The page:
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McAlister exhibit seeks education revolution

Lily Milwit and Emily Carmichael

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XQ: Super School Project is aiming to invite America to “rethink” something that has not been reevaluated in over a century: high school.

On Oct. 12 and 13, XQ: The Super School Project made Tulane the third stop on its national road show as it works to inspire Americans to completely and utterly “rethink high school.” The show included an interactive exhibit on McAlister Drive that featured statistics about education and a large mobile sound booth in which anybody could record their ideas on how they would change high school, whatever those ideas may be.

“We are legitimately just asking people to radically change and shift their perspectives on public high school in the U.S.,” Marlene Castro, manager of student and community relations for XQ, said.

America has been an international leader in many areas, from technology to the economy, but has allowed itself to stagnate in education. XQ, a nonprofit backed by Lauren Powell Job’s Emerson Collective, wants to reinvigorate American spirit of innovation within its own education system with The Super School Project.

According to XQ, the model that currently exists for public high school education was structured to fit an industrializing economy. Now, 100 years later, history and technology have drastically changed the job industry, but the high school structure remains the same.

The project’s ultimate goal is to encourage people around the country to form teams and create real and sustainable models for a new high school, five or more of which the project will fund with a budget of $50 million dollars.

“What we want to do is let communities know we are here and ready to support them to create actual high schools that are going to prepare students more for like the rigorous challenges of college and applying to college and future career ambitions that they have,” Castro said.

XQ: The Super School Project has several stops throughout the country on its tour to gather ideas and encourage conversation. Tulane is only one of two college campus stops, the other being MIT.

“We came to Tulane because we have a passion for wanting to not just collect student voices but actually mobilize them,” Castro said. “College students can totally reflect on how their high schools served them, and how maybe they could have done a better job.”

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Photo by Augusta Sagnelli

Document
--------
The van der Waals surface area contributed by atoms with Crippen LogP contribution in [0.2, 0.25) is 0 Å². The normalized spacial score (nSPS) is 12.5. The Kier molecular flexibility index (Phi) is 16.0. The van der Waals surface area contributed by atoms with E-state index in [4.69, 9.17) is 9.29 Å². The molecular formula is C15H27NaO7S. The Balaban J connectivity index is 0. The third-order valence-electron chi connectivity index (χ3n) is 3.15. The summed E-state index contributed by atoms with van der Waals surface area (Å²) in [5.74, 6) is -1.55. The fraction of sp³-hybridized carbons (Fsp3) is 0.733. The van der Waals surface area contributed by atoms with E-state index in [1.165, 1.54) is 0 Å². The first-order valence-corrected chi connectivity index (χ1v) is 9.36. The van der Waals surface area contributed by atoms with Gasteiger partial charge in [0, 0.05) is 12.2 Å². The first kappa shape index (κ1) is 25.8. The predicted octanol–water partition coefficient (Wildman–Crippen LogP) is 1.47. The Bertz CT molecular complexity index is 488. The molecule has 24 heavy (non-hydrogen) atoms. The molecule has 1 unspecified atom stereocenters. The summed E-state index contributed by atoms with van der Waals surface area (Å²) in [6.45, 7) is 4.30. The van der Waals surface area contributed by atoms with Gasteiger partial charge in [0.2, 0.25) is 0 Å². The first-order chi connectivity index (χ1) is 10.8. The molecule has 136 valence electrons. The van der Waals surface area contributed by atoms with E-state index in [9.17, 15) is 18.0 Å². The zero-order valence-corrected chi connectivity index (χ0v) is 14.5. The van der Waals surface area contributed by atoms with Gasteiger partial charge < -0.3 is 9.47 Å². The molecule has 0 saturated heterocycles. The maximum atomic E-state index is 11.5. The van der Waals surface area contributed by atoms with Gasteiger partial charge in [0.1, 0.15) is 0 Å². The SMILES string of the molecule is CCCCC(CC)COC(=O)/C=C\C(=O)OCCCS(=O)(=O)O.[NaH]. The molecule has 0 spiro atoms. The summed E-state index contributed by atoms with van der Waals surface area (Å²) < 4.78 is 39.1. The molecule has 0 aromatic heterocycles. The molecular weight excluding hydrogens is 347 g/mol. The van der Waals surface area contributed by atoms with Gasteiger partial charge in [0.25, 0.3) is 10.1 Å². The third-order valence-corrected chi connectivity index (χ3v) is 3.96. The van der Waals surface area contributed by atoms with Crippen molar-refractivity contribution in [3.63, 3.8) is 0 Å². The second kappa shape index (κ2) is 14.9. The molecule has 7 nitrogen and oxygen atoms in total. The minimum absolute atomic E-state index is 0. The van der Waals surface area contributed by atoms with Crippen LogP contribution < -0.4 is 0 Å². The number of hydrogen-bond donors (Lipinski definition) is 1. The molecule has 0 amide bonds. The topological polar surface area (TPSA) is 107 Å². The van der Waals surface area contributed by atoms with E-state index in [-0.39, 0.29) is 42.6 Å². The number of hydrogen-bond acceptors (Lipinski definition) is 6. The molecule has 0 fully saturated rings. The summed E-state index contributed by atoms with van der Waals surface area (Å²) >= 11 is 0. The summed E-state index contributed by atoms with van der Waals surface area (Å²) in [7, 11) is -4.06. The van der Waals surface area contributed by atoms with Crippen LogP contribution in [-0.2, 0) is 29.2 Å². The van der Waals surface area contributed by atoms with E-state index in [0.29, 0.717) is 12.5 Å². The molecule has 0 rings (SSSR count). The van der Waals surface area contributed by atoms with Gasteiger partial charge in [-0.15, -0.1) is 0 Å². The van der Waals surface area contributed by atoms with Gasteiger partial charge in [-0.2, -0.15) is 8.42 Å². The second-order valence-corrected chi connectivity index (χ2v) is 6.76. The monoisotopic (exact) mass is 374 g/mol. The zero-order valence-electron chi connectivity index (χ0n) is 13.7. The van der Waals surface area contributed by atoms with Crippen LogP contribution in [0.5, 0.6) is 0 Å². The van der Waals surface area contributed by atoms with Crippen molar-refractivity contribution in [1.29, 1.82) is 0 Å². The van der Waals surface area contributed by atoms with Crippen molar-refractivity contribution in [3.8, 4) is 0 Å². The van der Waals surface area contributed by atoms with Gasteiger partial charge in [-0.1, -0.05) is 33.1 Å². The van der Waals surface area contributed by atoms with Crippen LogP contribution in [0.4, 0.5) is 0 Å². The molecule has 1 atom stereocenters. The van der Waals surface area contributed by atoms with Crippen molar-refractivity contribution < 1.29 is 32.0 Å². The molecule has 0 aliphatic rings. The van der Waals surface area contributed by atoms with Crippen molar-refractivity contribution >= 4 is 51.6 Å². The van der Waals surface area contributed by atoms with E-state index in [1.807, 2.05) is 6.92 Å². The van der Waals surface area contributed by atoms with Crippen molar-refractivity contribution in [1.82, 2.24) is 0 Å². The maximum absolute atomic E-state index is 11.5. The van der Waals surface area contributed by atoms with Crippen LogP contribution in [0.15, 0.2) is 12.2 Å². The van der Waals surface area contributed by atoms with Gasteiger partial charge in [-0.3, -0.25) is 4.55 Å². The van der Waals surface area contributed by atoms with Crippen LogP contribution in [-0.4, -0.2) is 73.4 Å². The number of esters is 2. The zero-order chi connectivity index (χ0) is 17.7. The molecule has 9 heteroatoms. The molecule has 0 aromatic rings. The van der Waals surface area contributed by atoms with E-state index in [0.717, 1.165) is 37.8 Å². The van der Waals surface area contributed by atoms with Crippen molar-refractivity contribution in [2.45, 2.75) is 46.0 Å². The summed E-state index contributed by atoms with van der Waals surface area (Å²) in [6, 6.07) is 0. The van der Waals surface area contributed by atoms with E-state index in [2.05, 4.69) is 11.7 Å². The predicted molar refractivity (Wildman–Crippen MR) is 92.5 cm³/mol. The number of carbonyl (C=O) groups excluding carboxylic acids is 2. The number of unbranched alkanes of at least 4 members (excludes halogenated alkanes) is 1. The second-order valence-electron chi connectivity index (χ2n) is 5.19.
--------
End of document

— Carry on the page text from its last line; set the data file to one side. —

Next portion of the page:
Castro began her work with XQ after being an educator both for fifth grade and for high school seniors transitioning into college. While working with first-generation college students, and students from low-income and historically disadvantaged backgrounds, Castro was discouraged by what she saw as fundamental flaws in the system that fostered student disengagement.

“[These students] didn’t feel supported in school,” Castro said. “They didn’t feel like they could actualize something for their futures. School seemed more like a chore and something to go to rather than actually learning and benefitting in some way from the system.”

In order to change the structure of high schools and actually implement new models, XQ is seeking input from anyone who has something to say. And since almost everyone has experienced high school in some capacity, XQ believes that everyone’s thoughts are of value. In addition to their interactive display, people can contribute their ideas through social media and The Super School Project’s website.

“This is a pretty broad issue and a lot of people can come in with their ideas and tackle it from different directions,” sophomore Chase Schober said, after making his own video in the interactive exhibit.

The spirit of innovation that XQ helps catalyze, especially in regard to education, is something Tulane and the New Orleans community hold as essential to their core.

“Improving secondary education is crucial to the future of our country,” President Michael Fitts, who was one of the sponsors of XQ’s show on campus, said in a statement. “XQ: The Super School Project is an innovative effort that jibes perfectly with Tulane’s mission to find new, exciting and effective ways to educate students in the 21st century.”

Since Hurricane Katrina, New Orleans has been home to dramatic changes in education. And while it has not completely abandoned the traditional high school model, New Orleans has reconsidered the public school system on a large scale.

According to the Cowen Institute, New Orleans had one of the lowest performing public school systems in the country prior to Hurricane Katrina. After the hurricane hit, New Orleans restructured its education system, allowing charter schools to replace public schools, running independently and autonomously from a centralized bureaucracy, with goals to improve academic achievement. Now, 93 percent of New Orleans public school students are enrolled in charter schools, the highest rate of charter school enrollment in the country.

In addition to its exhibit on McAlister, The Super School Project hosted a student roundtable, as well as a dinner with President Fitts and other players in local education.

“When I think about what we’re trying to do, I think it’s time to have that national conversation,” Castro said. “Ultimately, it’s just about breaking this box that they feel like high school is like”

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Student newspaper serving Tulane University, Uptown New Orleans
McAlister exhibit seeks education revolution